HAFS Journal Vol 15 No 2 – November 2019 – Homes and Heroes


Ballyrisode House, County Cork, Ireland a Hungerford home from 1895 to 1989, Lesley Abrahams;

Fernhill House, Clonakilty, County Cork, Ireland: a Hungerford home, Lesley Abrahams;

Sir Robert George Wyndham Herbert (1831–1905), Pauline Tyrrell;

Gregan Thomas McMahon [E.6.12a] and the Sydney Repertory Theatre, Brett Harvey;

‘Island Boy’ – Sir Thomas Davis [L.VIII.iv.3.5a.2b], Gabrielle Buckley.


Houses become homes when they are lived in for long enough for their inhabitants to shape their ambience. This happens not only through fabric alterations, furniture arrangements and garden developments, but in the way those who live there relate to one another, mark special occasions and face the tragedies which mar human life.

So ‘home’ is one aspect of this Journal: the pair about Hungerford houses from Ireland were researched and penned by Lesley Abrahams [H.4a.1b.1c.1d / E.6.5a.1b.1c.1d]. The third, of Villa Ada park in Rome, a home without walls to locals and many guests, was compiled from online sources.

People become heroes when the example of their living inspires others to follow in their footsteps. Three articles take up the lives of three twentieth century people from very different walks of life.

Pauline Tyrrell [E.2a.4a.10b.1c.2d=] has written up the wide-ranging life of Sir Robert George Wyndham Herbert, first Premier of Queensland, and an outstanding example of what it means to be a ‘public servant’ dedicated to the well-being of society.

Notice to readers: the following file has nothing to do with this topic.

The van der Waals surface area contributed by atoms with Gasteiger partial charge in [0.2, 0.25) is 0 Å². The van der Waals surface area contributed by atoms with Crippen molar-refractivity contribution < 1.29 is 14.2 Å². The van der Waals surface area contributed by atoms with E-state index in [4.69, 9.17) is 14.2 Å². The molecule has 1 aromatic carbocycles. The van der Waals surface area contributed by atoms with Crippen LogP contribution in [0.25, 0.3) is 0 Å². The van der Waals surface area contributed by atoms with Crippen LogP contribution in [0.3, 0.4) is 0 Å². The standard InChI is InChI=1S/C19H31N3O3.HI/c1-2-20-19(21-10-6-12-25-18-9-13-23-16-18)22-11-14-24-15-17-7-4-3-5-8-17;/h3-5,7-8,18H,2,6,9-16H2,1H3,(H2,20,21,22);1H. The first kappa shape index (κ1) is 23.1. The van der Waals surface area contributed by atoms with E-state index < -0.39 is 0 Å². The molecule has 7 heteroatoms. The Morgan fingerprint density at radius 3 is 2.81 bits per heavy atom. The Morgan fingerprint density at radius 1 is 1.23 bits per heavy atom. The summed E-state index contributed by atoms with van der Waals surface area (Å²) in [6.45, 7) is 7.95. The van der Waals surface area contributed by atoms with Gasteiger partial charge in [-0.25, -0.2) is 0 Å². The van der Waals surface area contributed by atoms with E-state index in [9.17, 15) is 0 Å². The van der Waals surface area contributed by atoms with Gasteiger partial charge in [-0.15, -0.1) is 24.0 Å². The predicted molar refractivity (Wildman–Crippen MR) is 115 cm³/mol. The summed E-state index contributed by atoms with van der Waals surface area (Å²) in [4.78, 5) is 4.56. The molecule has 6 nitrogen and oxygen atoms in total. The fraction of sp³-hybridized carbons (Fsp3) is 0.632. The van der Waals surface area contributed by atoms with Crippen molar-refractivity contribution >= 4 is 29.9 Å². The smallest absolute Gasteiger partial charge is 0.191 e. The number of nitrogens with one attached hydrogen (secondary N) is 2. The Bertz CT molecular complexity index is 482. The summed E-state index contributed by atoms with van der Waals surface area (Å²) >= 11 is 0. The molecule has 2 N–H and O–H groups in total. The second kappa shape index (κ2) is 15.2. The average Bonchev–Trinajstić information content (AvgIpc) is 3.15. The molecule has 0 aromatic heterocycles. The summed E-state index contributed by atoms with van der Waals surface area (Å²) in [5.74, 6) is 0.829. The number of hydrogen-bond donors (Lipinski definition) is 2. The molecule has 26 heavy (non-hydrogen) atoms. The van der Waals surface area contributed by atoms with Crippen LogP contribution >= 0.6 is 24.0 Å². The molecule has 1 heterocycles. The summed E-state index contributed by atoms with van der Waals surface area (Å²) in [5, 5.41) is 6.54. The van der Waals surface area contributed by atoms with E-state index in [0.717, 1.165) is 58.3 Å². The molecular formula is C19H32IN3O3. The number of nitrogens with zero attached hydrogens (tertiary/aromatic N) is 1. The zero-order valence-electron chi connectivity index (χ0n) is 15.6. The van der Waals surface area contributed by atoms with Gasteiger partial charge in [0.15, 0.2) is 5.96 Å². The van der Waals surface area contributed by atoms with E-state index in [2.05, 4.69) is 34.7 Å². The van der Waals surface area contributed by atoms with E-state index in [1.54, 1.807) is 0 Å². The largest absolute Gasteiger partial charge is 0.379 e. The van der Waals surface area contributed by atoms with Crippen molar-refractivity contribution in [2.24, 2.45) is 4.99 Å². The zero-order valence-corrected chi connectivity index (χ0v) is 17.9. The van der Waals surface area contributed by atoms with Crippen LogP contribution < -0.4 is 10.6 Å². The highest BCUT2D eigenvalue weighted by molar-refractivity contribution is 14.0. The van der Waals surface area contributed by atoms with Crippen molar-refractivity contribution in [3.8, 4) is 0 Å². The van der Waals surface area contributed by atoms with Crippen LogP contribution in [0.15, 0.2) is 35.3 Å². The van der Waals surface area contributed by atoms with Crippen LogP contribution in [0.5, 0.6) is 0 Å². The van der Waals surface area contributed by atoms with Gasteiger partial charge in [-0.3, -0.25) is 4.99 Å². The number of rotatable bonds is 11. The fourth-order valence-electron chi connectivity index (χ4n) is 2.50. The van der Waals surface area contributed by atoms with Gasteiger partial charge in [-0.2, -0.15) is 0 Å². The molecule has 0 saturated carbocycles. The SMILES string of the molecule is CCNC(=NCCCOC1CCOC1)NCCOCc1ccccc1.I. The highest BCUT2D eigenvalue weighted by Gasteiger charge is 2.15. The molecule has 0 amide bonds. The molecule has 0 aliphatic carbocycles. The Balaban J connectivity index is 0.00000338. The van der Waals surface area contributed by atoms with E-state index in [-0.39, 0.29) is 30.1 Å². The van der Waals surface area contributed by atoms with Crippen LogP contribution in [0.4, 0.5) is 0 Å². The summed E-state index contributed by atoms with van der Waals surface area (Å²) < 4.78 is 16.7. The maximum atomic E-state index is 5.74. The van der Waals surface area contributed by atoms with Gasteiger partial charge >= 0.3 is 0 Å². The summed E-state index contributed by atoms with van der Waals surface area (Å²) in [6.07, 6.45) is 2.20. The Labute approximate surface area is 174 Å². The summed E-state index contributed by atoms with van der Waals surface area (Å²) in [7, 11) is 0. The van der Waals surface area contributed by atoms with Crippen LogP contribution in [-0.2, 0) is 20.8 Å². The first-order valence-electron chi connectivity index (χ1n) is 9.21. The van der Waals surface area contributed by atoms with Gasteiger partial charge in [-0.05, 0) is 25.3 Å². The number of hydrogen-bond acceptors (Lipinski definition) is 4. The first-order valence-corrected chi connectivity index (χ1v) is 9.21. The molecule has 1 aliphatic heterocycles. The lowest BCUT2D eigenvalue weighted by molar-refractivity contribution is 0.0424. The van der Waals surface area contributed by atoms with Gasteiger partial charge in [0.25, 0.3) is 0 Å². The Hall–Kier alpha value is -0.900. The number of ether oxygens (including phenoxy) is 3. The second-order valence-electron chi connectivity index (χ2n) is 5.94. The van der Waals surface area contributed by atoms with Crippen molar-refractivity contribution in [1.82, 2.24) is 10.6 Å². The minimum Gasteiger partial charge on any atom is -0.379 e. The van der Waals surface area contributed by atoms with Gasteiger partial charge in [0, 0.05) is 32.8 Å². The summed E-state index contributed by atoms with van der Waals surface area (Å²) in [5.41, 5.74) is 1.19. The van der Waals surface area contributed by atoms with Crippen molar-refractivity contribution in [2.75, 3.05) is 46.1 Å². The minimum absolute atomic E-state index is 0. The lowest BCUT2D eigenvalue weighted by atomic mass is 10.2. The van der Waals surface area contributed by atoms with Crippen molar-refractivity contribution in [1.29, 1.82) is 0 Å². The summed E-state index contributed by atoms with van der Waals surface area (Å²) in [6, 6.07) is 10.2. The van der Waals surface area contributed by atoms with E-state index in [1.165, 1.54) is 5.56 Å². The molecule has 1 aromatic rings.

Brett Harvey [E.1.1a.15b.1c.1d.1e=] writes – and shows through graphics –the wide-ranging career of Gregan Thomas McMahon [E.6.12.a], instigator of the Sydney Repertory Theatre, and an actor who fulfilled an amazing range of roles.

Gabrielle Buckley (Pauline Tyrrell’s sister) puts pen to paper to outline the incredible career of Sir Thomas Robert Alexander Harries Davis [L.VIII.iv.3.5a.2b]: sailor, scholar, doctor, politician and more besides: a hero of the Cook Islands.

Enjoy reading this varied collection. You would not be doing so without a lot of research leading to words by our writers, who keep on keeping on! Their words may lead you to reflect on where and how find home, and who are the heroes who have formed and continue to shape your own hopes and ideals.

And these articles may inspire you to tell a story of your own, or want to follow up on something that provoked your curiosity. If so, don’t hesitate to contact the Society: the easiest way is via the website.

Charles Sherlock AM, Editor

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